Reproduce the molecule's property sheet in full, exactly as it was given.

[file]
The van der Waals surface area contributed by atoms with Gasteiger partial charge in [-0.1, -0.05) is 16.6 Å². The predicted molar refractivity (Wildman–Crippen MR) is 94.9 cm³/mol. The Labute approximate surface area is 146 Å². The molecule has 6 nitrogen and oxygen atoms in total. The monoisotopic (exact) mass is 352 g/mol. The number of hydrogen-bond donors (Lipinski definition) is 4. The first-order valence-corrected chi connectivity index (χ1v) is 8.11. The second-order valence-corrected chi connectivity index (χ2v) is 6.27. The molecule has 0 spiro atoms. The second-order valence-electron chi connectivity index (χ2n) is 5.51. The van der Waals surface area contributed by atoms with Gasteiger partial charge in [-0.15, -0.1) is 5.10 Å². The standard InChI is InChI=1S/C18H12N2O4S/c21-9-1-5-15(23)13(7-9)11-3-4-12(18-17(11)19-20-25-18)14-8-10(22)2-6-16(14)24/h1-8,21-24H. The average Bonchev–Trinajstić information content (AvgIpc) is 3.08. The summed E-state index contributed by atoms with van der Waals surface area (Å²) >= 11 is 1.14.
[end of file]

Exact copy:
The van der Waals surface area contributed by atoms with Gasteiger partial charge in [-0.1, -0.05) is 16.6 Å². The predicted molar refractivity (Wildman–Crippen MR) is 94.9 cm³/mol. The Labute approximate surface area is 146 Å². The molecule has 6 nitrogen and oxygen atoms in total. The monoisotopic (exact) mass is 352 g/mol. The number of hydrogen-bond donors (Lipinski definition) is 4. The first-order valence-corrected chi connectivity index (χ1v) is 8.11. The second-order valence-corrected chi connectivity index (χ2v) is 6.27. The molecule has 0 spiro atoms. The second-order valence-electron chi connectivity index (χ2n) is 5.51. The van der Waals surface area contributed by atoms with Gasteiger partial charge in [-0.15, -0.1) is 5.10 Å². The standard InChI is InChI=1S/C18H12N2O4S/c21-9-1-5-15(23)13(7-9)11-3-4-12(18-17(11)19-20-25-18)14-8-10(22)2-6-16(14)24/h1-8,21-24H. The average Bonchev–Trinajstić information content (AvgIpc) is 3.08. The summed E-state index contributed by atoms with van der Waals surface area (Å²) >= 11 is 1.14.